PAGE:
We use Lemma 2.3 to investigate the properties of the smooth rarefaction waves constructed in (20) and the viscous contact wave , we divided the domain into three parts, that is, with
Then, Lemma 2.3 and (10) easily give
Lemma 2.4. (see  ) For any given , assume that satisfies (16) with Then the smooth rarefaction waves constructed in (18) and the viscous contact discontinuity wave satisfy the following:
ii) For any , there exists some positive constant such that for and ,
iii) There exists some positive constant such that for and
we have in that
and in ,
iv) For the rarefaction waves determined by (3) and (17), it holds
Finally, we give a Sobolev inequality without proof.
Lemma 2.5. (see  ) For any , we have
Since the local existence of the solution is well known (for example, see  ), to prove the global existence part of Theorems 1.2, we only have to establish the following a priori estimates.
(A priori estimate) There exist positive constants , and C, such that for and satisfying
it follows the estimate
Once Proposition 2.1 is proved, we can extend the unique local solution which can be obtained as in  , to . Estimate (32) together with the Equation (22) implies that
which as well as (32) and the Sobolev inequality easily leads to the asymptotic behavior of the solutions, that is, (21).
From now on until the end of this paper, we always assume that . Proposition 2.1 is an easy consequence of the following lemmas.
3. Energy Estimates
In this section we will drive some a priori energy estimates for the solutions to the system (1). Since Theorem 1.1 has been proved by Liu and Yin that we can see the details in  , we will give here the proof of Theorem 1.2 for brevity. We first give the following key estimate.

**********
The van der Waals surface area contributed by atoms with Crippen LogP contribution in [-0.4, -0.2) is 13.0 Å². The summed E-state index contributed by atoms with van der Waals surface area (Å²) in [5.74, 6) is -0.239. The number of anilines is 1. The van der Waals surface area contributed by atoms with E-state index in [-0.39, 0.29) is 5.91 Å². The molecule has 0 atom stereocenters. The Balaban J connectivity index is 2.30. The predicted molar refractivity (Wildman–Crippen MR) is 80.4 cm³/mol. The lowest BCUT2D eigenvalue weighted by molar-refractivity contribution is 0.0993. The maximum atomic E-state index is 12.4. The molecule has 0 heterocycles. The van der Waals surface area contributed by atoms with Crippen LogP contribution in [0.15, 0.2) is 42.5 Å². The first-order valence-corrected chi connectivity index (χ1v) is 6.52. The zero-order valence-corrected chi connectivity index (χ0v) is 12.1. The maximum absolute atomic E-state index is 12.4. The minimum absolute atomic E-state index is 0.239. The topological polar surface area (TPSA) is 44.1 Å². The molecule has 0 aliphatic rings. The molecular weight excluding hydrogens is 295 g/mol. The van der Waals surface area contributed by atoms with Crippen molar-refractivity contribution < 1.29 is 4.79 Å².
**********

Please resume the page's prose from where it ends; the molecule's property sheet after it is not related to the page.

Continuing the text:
Lemma 3.1. For and satisfying (31) with suitably small , we have for ,
Proof. First, we use Lemma 2.4 to investigate some aspects of F and G.
Since direct calculation yields that
It follows from (20) that
thus, it derives from Lemma 2.4 that
We can treat the other terms on the righthand side of (34) in the same way to obtain
the estimate (10) and Lemma 2.4 imply
The estimates (36)-(40) give
Similar to (36), we have
It follows from (10) and Lemma 2.4 that
Thus, one derives from (34), (42)-(47) that
Now, multiplying (22)1 by , (22)2 by and (22)3 by , (22)4 by , then adding the resulting equations together, and using that
then we have
Notice that and , there exists positive constants and such that
due to Lemma 2.4 and (10). It is easy to compute
After integrating (51) on , we deduce from (30), (41), (48), (22), (56), (28) and (59) that
Lemma 3.1 thus follows directly from (60) and the following Lemma 3.2 by choosing in (61) and suitably small. ,
Lemma 3.2. For and w defined in (25), there exists some positive constant C depending on such that the following estimate holds
Proof. The proof of (61) is divided into the following two parts:
and for any ,
In fact, adding (63) to (62) and taking first then suitably small thus implies (61) easily.
Here we used the same method as in  and combined with  , then, we can complete the proof of Lemma 3.2. We omit the details for simplicity. ,
Lemma 3.3. Suppose that satisfies (31) with suitably small . Then it holds for ,